An interesting case history of how a dog can help protect a person from suicidal actions involves the actor Mickey Rourke. On January 11, 2009, he won the Golden Globe Award for best actor for his performance in Darren Aronofsky’s The Wrestler. When actors give acceptance speeches for such awards it is common for them to thank their families, or God, but Rourke thanked his dogs. If it had not been for the therapeutic effects of his relationship with his dogs, he suggested, he might have committed suicide long before he got a chance to accept that award.
Rourke seemed destined to be a superstar in the 1980s. Most critics agreed that his performances in Diner (1982), Rumble Fish (1983) 9½ Weeks (1986), and Angel Heart (1987) seemed to contain signs that he could become another James Dean or even Robert DeNiro. Unfortunately, Rourke’s acting career eventually became overshadowed by his personal life. Directors found it difficult to work with him. Alan Parker said, “Working with Mickey is a nightmare. He is very dangerous on the set because you never know what he is going to do.” Rourke also began to show the effects of substance abuse. Ultimately he virtually disappeared from the cinematic world.
Rourke’s career was revived when director Robert Rodriguez cast him in the role of an sinister hit man in Once Upon a Time in Mexico (2003). Two years later Rodriguez again called upon him, this time to play Marv, one of the antiheroes from Frank Miller’s crime-noir comic book series Sin City (2005). In that film, Rourke delivered an alternately chilling and amusing performance that reminded doubters that he was still a force to be reckoned with. However, to get to that stage in his life required the intervention of a dog.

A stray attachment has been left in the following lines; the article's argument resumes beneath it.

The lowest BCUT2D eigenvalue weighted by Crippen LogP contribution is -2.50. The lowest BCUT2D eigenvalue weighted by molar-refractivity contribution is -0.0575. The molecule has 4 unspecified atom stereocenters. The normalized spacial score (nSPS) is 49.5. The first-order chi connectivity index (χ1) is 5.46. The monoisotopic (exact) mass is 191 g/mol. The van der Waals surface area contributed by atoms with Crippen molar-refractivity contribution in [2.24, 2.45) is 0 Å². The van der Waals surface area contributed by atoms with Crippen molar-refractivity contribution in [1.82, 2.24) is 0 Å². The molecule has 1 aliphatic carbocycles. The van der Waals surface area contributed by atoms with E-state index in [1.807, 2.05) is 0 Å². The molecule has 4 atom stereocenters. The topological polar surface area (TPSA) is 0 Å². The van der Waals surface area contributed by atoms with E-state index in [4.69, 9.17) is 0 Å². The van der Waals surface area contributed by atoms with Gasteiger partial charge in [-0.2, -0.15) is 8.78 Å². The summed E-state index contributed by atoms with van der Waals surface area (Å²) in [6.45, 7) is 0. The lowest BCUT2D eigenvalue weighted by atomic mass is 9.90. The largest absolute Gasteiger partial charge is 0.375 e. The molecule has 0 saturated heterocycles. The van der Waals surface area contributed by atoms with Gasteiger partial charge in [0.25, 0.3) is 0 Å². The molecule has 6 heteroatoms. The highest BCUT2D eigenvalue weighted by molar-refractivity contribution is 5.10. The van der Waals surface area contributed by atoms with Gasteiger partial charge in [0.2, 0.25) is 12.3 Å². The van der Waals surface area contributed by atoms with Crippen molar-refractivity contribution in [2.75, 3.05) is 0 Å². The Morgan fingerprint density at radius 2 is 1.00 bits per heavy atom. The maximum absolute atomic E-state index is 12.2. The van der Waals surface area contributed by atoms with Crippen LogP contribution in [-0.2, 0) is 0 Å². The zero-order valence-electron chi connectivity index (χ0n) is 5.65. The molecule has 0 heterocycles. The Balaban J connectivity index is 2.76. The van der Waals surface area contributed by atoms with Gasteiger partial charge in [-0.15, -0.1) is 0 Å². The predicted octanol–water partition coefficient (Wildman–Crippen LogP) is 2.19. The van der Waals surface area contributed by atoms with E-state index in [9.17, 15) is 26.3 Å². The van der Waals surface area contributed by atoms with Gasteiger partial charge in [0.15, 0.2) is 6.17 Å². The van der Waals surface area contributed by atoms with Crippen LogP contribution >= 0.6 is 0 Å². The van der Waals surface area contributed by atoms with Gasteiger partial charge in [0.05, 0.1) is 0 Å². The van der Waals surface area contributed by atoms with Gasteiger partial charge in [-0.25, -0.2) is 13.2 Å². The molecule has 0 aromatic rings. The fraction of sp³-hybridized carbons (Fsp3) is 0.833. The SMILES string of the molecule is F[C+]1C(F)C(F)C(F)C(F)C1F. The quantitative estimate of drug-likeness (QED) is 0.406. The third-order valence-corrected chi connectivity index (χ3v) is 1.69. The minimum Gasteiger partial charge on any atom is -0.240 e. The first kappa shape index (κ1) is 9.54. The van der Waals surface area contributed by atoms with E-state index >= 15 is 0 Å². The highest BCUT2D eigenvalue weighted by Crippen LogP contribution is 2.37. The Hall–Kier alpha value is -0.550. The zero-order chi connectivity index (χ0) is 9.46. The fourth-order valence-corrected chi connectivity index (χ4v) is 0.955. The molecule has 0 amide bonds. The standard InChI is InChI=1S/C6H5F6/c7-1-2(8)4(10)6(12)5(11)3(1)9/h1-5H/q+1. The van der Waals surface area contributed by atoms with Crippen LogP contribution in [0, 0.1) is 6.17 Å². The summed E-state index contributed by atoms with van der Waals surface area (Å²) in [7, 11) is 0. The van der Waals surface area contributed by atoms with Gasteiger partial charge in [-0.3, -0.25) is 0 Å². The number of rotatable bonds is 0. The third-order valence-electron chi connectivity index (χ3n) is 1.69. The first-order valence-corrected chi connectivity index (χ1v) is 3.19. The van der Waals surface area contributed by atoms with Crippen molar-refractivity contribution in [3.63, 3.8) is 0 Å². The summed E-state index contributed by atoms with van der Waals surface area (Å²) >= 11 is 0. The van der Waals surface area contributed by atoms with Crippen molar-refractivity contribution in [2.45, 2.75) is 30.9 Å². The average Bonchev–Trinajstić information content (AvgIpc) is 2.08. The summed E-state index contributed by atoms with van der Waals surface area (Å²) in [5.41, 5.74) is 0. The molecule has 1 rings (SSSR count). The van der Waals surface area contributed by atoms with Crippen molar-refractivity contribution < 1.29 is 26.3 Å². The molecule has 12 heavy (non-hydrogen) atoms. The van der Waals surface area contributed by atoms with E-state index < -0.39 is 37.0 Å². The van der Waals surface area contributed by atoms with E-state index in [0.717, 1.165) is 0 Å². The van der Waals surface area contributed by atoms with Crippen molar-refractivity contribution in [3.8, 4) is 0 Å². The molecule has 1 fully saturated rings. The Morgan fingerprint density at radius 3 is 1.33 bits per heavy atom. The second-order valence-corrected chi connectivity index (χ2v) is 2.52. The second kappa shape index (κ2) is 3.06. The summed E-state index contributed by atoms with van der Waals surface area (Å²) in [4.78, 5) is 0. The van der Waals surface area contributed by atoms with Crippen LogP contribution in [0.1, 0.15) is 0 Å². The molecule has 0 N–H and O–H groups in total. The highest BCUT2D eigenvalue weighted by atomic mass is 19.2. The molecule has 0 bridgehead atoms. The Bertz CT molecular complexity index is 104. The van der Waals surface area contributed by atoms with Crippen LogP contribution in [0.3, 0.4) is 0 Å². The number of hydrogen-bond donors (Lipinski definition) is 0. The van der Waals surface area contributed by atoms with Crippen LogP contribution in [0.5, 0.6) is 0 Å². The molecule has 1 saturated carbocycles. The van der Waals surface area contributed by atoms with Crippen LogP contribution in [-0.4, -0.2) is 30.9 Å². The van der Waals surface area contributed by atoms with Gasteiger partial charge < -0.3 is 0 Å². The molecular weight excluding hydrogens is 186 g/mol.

Depression was one of Rourke’s problems in the 1990s. His friends abandoned him, thus taking away a sense of belonging. In the end, he felt he was left with only his dog for solace. Rourke admits that things had gotten bad enough so that one day he went into a closet with his beloved dog Beau Jack, locking the door and planning to commit suicide with a drug overdose. In the end, he couldn’t go through with it because of his relationship with his little Chihuahua-cross dog. Rourke describes the scene: “(I was) doing some crazy s**t, but I saw a look in Beau Jack’s eyes, and I put the s**t down. That dog saved my life.”
So it was that following his remarkable comeback, and his rise from the depth of depression and suicidality, Rourke was able to stand in front of colleagues to accept his Golden Globe award. However his speech was different from others’, including not only references to the contributions and support of professional colleagues, but also this line: “I’d like to thank all my dogs, the ones that are here, the ones that aren’t here anymore, because sometimes when a man’s alone that’s all you got is your dog, and they meant the world to me.”
Copyright SC Psychological Enterprises Ltd. May not be reprinted or reposted without permission
Douglas, V., Kwan, M., & Gordon, K. (2021, In press). Pet Attachment and the Interpersonal Theory of Suicide. Crisis: The Journal of Crisis Intervention and Suicide Prevention.
Stanley Coren, Ph.D., FRSC., is a professor of psychology at the University of British Columbia.
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Ego and self-serving biases shape the life story we share with the world—and with ourselves. The good news: An internal reckoning will help us better comprehend who we truly are.